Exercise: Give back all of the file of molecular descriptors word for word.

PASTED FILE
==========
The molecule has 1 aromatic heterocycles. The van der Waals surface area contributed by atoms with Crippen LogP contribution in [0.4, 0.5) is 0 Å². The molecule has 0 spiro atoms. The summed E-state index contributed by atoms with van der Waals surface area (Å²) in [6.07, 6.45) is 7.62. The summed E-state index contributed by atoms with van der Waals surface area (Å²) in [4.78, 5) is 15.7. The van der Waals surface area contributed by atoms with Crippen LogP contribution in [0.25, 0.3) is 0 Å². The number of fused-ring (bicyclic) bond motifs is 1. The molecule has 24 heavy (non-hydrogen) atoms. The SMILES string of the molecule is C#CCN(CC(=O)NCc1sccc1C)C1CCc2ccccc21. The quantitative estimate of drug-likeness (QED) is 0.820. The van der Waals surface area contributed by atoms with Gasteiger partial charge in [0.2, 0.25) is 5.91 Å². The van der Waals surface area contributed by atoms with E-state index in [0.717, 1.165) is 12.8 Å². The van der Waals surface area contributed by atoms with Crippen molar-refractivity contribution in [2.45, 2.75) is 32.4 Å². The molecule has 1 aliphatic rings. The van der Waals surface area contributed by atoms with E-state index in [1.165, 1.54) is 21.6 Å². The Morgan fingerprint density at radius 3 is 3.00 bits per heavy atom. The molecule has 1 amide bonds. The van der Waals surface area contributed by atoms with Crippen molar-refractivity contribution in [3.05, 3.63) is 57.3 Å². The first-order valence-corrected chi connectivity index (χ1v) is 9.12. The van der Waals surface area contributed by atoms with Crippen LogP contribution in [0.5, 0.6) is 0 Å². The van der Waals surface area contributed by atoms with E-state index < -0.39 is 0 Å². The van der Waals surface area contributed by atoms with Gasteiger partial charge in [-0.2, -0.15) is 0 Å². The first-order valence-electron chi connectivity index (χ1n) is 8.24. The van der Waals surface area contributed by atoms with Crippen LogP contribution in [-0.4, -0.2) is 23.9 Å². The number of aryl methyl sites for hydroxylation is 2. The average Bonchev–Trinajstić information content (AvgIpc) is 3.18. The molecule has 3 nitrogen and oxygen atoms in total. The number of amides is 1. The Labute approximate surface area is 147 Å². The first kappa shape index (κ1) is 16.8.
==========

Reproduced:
The molecule has 1 aromatic heterocycles. The van der Waals surface area contributed by atoms with Crippen LogP contribution in [0.4, 0.5) is 0 Å². The molecule has 0 spiro atoms. The summed E-state index contributed by atoms with van der Waals surface area (Å²) in [6.07, 6.45) is 7.62. The summed E-state index contributed by atoms with van der Waals surface area (Å²) in [4.78, 5) is 15.7. The van der Waals surface area contributed by atoms with Crippen LogP contribution in [0.25, 0.3) is 0 Å². The number of fused-ring (bicyclic) bond motifs is 1. The molecule has 24 heavy (non-hydrogen) atoms. The SMILES string of the molecule is C#CCN(CC(=O)NCc1sccc1C)C1CCc2ccccc21. The quantitative estimate of drug-likeness (QED) is 0.820. The van der Waals surface area contributed by atoms with Gasteiger partial charge in [0.2, 0.25) is 5.91 Å². The van der Waals surface area contributed by atoms with E-state index in [0.717, 1.165) is 12.8 Å². The van der Waals surface area contributed by atoms with Crippen molar-refractivity contribution in [2.45, 2.75) is 32.4 Å². The molecule has 1 aliphatic rings. The van der Waals surface area contributed by atoms with E-state index in [1.165, 1.54) is 21.6 Å². The Morgan fingerprint density at radius 3 is 3.00 bits per heavy atom. The molecule has 1 amide bonds. The van der Waals surface area contributed by atoms with Crippen molar-refractivity contribution in [3.05, 3.63) is 57.3 Å². The first-order valence-corrected chi connectivity index (χ1v) is 9.12. The van der Waals surface area contributed by atoms with Crippen LogP contribution in [0.5, 0.6) is 0 Å². The van der Waals surface area contributed by atoms with E-state index < -0.39 is 0 Å². The van der Waals surface area contributed by atoms with Gasteiger partial charge in [-0.2, -0.15) is 0 Å². The first-order valence-electron chi connectivity index (χ1n) is 8.24. The van der Waals surface area contributed by atoms with Crippen LogP contribution in [-0.4, -0.2) is 23.9 Å². The number of aryl methyl sites for hydroxylation is 2. The average Bonchev–Trinajstić information content (AvgIpc) is 3.18. The molecule has 3 nitrogen and oxygen atoms in total. The number of amides is 1. The Labute approximate surface area is 147 Å². The first kappa shape index (κ1) is 16.8.